Why Health Insurance is Important When You Travel Abroad

Why Health Insurance is Important When You Travel Abroad

26 May 2015
| Last update: 05 May 2016

 The ‘Nothing Bad Happens To Me’ Syndrome When You Travel Abroad

In today’s times, many world travelers are young digital nomads. They’re full of youth and adventure. Sometimes, with this sense of liberation, they carry the inability to consider their mortality and don’t slow down long enough to take precautions in the event of an accident, illness, or injury.

Regardless of age, it is imperative to have health insurance when you travel abroad. An accident or unexpected illness could have financially crushing effects for any age. Lack of coverage could also literally be life endangering in a foreign country.

travel abroad

[Image Credit: Antonio Ponte ]

The absolute minimum for traveling abroad should be the equivalent of two million U.S. dollars. You also need to make sure that your coverage includes 24-hour emergency services and that it’ll cover flying you back home if needed. This is the minimum. If you can afford more, or have a hunch you need more, then purchase more.

Your level of coverage is also dependent upon your anticipated activities. Along with winter sports, there are many other extreme sports that require higher coverage amounts and premiums. Be very specific when you’re purchasing health coverage for traveling abroad. Make sure you will be covered for the types of activities you anticipate participating in. Some companies have coverage that will cover you for one day if you’re only participating in an extreme sport for that particular day. This could save you a considerable amount of money and still keep you covered, so don’t be afraid to ask questions when pricing.

Many people travel to do manual labor in the form of paid work or missionary work. There are some companies that will not cover manual labor at all. It’s imperative that you be clear and concise in explaining exactly what you will be doing when you travel abroad.

Another thing to remember is that many companies will not cover damages or injuries that are related to drugs and/or alcohol. Illegal and excessive use of substances is always dangerous, but in a foreign country, it makes it even more dangerous because you’re not familiar with customs, local dangers, or penalties. In addition, when your frame of mind is altered, it makes you far more vulnerable. If you enjoy alcohol, be very careful how much you consume when you travel abroad.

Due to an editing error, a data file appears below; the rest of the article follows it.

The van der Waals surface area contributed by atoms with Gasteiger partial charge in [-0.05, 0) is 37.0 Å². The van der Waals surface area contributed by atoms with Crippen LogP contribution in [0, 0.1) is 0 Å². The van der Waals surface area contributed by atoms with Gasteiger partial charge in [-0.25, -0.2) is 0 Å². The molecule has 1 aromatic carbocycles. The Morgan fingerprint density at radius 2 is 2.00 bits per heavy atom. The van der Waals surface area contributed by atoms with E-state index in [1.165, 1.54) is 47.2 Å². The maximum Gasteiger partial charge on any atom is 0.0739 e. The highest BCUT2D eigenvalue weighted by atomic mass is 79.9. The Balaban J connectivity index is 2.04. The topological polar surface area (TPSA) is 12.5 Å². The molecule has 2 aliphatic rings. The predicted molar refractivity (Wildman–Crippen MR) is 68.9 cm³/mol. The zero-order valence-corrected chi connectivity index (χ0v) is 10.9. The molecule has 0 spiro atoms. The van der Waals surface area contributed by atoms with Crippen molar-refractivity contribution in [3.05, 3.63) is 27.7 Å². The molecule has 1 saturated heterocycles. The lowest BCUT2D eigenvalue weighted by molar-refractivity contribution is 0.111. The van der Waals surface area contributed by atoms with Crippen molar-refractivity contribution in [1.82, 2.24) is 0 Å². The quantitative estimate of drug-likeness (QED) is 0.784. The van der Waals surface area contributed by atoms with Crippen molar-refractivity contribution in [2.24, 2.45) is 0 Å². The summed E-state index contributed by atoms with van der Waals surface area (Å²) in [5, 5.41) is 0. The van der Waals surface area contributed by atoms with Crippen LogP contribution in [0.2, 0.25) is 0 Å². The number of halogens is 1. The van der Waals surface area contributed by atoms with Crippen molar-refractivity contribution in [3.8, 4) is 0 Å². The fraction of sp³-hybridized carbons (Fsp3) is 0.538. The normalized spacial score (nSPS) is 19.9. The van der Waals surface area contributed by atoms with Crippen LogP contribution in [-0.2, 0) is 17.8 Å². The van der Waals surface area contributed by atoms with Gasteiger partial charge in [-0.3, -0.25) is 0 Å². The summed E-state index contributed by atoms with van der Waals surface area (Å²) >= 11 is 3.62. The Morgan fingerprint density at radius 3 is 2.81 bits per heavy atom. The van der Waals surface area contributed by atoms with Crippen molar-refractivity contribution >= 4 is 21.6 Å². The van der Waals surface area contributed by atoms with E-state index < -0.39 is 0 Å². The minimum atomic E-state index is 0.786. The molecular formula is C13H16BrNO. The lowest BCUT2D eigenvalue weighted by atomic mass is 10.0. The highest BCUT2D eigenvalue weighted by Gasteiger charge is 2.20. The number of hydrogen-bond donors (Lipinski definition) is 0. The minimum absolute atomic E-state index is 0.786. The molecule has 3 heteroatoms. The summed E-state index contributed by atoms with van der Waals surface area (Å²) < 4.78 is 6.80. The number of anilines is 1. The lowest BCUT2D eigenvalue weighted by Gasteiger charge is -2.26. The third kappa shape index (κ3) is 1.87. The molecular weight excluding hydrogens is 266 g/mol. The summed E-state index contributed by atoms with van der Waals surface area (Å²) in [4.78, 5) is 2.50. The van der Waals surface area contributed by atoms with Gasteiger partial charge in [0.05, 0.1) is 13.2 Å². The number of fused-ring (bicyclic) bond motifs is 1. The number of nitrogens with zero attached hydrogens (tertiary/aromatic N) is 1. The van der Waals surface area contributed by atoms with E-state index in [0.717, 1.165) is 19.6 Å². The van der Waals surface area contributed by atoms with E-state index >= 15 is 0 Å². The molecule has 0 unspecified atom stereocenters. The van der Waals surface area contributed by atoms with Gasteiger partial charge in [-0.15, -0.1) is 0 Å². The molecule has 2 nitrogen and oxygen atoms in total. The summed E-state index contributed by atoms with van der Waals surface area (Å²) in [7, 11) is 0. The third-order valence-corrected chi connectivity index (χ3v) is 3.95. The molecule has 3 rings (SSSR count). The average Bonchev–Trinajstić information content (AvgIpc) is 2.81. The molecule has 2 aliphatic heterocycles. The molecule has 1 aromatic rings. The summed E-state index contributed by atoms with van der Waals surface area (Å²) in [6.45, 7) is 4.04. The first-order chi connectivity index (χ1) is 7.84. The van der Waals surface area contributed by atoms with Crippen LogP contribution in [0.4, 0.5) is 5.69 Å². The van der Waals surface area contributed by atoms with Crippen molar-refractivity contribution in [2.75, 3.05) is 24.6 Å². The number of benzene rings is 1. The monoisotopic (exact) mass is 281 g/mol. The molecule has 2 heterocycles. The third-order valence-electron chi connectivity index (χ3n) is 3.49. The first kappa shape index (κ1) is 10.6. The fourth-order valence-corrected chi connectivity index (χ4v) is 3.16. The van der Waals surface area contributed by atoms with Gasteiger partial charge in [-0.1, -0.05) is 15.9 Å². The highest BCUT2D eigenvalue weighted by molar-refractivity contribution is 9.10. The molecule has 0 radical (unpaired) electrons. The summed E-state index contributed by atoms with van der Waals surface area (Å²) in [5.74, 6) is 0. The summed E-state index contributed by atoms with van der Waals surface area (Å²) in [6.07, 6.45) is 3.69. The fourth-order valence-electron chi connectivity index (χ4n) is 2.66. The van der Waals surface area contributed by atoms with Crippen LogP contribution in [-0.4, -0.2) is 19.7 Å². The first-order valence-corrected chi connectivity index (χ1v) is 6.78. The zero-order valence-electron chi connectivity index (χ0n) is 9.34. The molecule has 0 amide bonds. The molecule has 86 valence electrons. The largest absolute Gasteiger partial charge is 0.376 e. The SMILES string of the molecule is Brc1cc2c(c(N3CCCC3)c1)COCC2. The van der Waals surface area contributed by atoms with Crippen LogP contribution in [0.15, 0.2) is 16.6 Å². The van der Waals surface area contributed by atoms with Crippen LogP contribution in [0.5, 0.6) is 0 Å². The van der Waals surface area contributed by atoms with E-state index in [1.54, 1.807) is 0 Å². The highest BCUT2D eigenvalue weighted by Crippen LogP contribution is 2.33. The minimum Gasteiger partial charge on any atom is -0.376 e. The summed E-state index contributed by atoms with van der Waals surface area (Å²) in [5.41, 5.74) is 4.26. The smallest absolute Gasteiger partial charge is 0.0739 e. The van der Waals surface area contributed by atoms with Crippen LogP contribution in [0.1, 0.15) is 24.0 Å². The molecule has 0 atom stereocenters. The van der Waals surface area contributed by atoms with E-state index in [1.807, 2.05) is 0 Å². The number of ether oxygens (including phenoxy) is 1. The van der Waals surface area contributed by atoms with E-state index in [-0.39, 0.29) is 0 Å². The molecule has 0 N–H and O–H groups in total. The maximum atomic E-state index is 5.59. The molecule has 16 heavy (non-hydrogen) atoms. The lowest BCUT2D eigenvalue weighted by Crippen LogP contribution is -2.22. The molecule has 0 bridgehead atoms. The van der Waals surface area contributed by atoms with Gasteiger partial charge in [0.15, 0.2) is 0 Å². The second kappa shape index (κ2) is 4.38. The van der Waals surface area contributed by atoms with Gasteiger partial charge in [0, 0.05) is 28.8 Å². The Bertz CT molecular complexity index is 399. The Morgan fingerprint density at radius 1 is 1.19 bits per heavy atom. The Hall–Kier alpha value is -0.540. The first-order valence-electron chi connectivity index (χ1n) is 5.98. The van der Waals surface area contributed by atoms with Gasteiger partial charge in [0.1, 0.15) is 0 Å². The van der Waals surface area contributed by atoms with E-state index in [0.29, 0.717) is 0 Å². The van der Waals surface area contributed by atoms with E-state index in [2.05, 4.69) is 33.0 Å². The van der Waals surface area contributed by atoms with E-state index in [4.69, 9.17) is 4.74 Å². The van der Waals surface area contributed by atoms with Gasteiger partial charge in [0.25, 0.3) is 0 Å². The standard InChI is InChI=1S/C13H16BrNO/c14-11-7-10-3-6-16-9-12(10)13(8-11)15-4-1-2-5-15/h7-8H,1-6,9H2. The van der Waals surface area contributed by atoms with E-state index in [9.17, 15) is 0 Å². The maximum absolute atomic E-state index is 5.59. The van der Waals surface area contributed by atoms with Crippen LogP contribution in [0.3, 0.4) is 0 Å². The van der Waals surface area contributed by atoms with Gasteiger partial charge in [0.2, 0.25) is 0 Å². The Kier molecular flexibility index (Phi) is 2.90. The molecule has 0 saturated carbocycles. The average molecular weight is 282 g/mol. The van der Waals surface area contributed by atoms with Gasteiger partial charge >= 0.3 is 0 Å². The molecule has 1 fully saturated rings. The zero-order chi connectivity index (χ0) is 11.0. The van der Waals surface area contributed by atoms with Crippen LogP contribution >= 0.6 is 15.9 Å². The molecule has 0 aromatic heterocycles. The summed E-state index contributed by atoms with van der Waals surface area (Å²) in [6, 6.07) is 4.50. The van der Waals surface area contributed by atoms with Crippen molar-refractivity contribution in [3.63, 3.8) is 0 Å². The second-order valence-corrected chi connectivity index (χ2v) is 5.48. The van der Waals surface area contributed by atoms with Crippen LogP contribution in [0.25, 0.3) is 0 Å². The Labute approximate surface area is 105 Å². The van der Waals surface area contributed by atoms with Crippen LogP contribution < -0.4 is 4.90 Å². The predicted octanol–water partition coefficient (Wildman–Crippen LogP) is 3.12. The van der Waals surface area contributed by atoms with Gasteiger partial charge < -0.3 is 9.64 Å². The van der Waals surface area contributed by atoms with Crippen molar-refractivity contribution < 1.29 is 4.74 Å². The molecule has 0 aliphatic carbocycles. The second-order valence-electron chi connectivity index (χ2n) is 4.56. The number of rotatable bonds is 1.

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Coverage must be finalized and purchased before your trip. In most cases, once you begin traveling, you will not be able to obtain health coverage. There are very few companies that will cover you in the middle of your trip, and in general, they are more costly and difficult to find.

As with regular health coverage, it is required that you disclose any and all pre-existing ailments, injuries, and conditions to the health insurance company. This becomes especially important in the event that you do file a claim. If the insurance company finds any records pointing to an unreported pre-existing condition, they have the right to turn down your claim.

Not only should you take proof of your insurance with you but you should also make sure you leave a copy of it with a friend or relative at home just in case, for some reason, yours is lost or stolen.

Most importantly, read the fine print. It is likely that you will find the correct process for filing a claim as well as any stipulations they have for coverage there. For example, some carriers require you to obtain permission before treatment. The fine print can make the difference between your insurance paying a claim or rejecting it.

Having adequate health insurance when you travel abroad will protect you and your family from financial ruin in the event of an accident or injury. Are you ready for your trip? Call us today, and we will help you plan the vacation of a lifetime.

Lynn Silva

Lynn Silva

Content Writer at Squirrly
Lynn is an expert at infusing mental skills into online business to improve sales, productivity and personal branding.
Lynn Silva